You could easily miss the entrance to Kiiya but behind the unassuming door on a backstreet in Sendagaya, Tokyo, is one of the finest workshops in the world when it comes to handmade mannequins. Under its sixth president Kazuo Hamada, the firm produces 20,000 mannequins a year. Its expertly honed silhouettes have been evolving since the company started in 1919 and reflect a diverse range of sizes, ages and body types: there are svelte supermodel shapes, of course, but also those of pregnant women, children, senior citizens (the “silvers”) and even dogs.
The heart of Kiiya’s business lies in its tiny Tokyo atelier staffed by two genkeishi (prototype masters); Takahiro Suga and Yujiro Uzura are the only people in all of Japan trained in the craft of constructing tailor-made mannequins.
When a request for a new mannequin comes in, the craftsmen select the closest prototype from the archive and adjust it to make a rough initial model known as a tatakidai. “This is the hardest part,” says Uzura, 37, who studied product design before joining Kiiya 14 years ago. “Some clients show us drawings but others simply give us the measurements. We have to work out what they picture in their minds.”
Suga, who joined Kiiya 23 years ago, is using a spatula to paste plaster and woodchip onto the early-stage dummy to fine tune its shape. “I always wanted to make things and I found a vacancy notice for this place at my college,” he says. The radio plays in the background as he trims the extra fat from the model. Uzura is drawing straight lines on another dummy that is standing on an original Kiiya joban: a flat plate with weights hanging from the ceiling that pull the mannequin into shape. “Human bodies are not symmetrical,” he says. “But our job is to make a mannequin that will suit a million people.”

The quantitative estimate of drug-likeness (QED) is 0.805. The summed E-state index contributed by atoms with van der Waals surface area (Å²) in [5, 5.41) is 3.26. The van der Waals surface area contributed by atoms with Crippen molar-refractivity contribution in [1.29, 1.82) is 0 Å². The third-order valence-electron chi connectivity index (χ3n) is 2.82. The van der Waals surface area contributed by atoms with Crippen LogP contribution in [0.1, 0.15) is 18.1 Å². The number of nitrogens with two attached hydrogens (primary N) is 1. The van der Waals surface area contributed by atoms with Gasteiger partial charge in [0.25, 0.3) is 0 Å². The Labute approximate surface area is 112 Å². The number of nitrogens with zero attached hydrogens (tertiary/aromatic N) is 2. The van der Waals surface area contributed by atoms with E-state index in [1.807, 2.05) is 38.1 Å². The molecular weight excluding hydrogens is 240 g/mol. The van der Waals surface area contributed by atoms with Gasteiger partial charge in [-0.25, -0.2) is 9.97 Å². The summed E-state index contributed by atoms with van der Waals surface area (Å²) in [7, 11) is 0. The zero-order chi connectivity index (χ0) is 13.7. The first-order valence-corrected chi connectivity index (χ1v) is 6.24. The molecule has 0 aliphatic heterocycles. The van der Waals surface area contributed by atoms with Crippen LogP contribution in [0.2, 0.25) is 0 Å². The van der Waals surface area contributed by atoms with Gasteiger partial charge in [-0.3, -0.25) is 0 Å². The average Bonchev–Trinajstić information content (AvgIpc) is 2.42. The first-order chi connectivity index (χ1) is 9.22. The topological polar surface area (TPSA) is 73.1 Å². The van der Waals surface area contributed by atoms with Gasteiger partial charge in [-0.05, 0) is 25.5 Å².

Of the many dummies in the room, two stand out. One is the figure of a woman with sloped shoulders and a tummy; “she” is the prototype for Japan’s senior population. The other looks different; “she” is a supermodel, of sorts. “One millimetre more or less makes a big difference,” says Suga, stroking the nape of the neck.
“In Europe they design clothes on the mannequin, while we use it to cut patterns,” says business advisor Tomio Miyazawa, who has been at Kiiya for 48 years. Most of the company’s mannequins are for shop displays but it makes about 1,500 a year for tailors and designers; they range from €400 to €700 each.
Once Suga and Uzura are happy with the shape, a plaster mould is made and sent to Kiiya’s factory in Zama, Kanagawa, where it is lined with papier mâché. When the paper has half-dried, the two pieces of the mannequin are stuck together, left to dry and then covered in cloth – canvas, linen or cotton – that is stitched on by hand to create the smoothest of finishes.
In 2009, Kiiya produced a European-size mannequin with a Japanese professor at the Academy of Fashion and Design in Berlin and has now sold more than 2,000 of them to fashion colleges across Europe. Back in the atelier, one work in progress has the name of a well-known Japanese retailer handwritten on its chest; another is heading to a lecturer at Central Saint Martins fashion college in London.
While Kiiya invested in digital 3D technology in 2013, the soul of the business is in its staff. “Once you move production abroad you lose that collective brain,” says Uzura. “You can make dummies by 3D scanning and cutting but the difference is that we know how to make the dummies that will make for wearable clothes,” adds Hamada. “It is important to preserve our knowledge and skills and keep learning.”